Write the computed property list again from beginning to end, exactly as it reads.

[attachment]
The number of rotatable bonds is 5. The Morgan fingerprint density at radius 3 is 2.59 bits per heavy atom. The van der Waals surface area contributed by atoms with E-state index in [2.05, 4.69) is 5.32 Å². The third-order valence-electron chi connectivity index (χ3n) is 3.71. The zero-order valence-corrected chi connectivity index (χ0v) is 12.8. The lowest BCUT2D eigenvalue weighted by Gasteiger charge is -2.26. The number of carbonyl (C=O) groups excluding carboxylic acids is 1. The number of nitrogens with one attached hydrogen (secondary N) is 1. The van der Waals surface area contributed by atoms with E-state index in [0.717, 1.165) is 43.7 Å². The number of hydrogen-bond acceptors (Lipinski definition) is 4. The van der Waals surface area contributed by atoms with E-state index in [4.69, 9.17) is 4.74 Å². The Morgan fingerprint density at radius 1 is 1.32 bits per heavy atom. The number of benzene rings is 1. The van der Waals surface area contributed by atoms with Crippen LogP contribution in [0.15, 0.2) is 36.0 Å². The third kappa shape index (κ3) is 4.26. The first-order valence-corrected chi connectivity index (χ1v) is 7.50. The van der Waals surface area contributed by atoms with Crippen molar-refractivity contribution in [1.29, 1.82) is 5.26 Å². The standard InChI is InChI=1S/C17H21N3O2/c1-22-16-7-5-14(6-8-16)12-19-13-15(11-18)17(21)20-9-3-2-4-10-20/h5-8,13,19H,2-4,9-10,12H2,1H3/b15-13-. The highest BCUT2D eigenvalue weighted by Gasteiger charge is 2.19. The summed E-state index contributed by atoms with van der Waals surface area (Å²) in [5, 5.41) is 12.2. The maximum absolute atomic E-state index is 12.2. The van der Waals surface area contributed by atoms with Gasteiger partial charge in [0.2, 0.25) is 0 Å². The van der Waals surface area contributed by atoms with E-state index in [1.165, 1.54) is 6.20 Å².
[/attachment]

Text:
The number of rotatable bonds is 5. The Morgan fingerprint density at radius 3 is 2.59 bits per heavy atom. The van der Waals surface area contributed by atoms with E-state index in [2.05, 4.69) is 5.32 Å². The third-order valence-electron chi connectivity index (χ3n) is 3.71. The zero-order valence-corrected chi connectivity index (χ0v) is 12.8. The lowest BCUT2D eigenvalue weighted by Gasteiger charge is -2.26. The number of carbonyl (C=O) groups excluding carboxylic acids is 1. The number of nitrogens with one attached hydrogen (secondary N) is 1. The van der Waals surface area contributed by atoms with E-state index in [0.717, 1.165) is 43.7 Å². The number of hydrogen-bond acceptors (Lipinski definition) is 4. The van der Waals surface area contributed by atoms with E-state index in [4.69, 9.17) is 4.74 Å². The Morgan fingerprint density at radius 1 is 1.32 bits per heavy atom. The number of benzene rings is 1. The van der Waals surface area contributed by atoms with Crippen LogP contribution in [0.15, 0.2) is 36.0 Å². The third kappa shape index (κ3) is 4.26. The first-order valence-corrected chi connectivity index (χ1v) is 7.50. The van der Waals surface area contributed by atoms with Crippen molar-refractivity contribution in [1.29, 1.82) is 5.26 Å². The standard InChI is InChI=1S/C17H21N3O2/c1-22-16-7-5-14(6-8-16)12-19-13-15(11-18)17(21)20-9-3-2-4-10-20/h5-8,13,19H,2-4,9-10,12H2,1H3/b15-13-. The highest BCUT2D eigenvalue weighted by Gasteiger charge is 2.19. The summed E-state index contributed by atoms with van der Waals surface area (Å²) in [5, 5.41) is 12.2. The maximum absolute atomic E-state index is 12.2. The van der Waals surface area contributed by atoms with Gasteiger partial charge in [0.2, 0.25) is 0 Å². The van der Waals surface area contributed by atoms with E-state index in [1.165, 1.54) is 6.20 Å².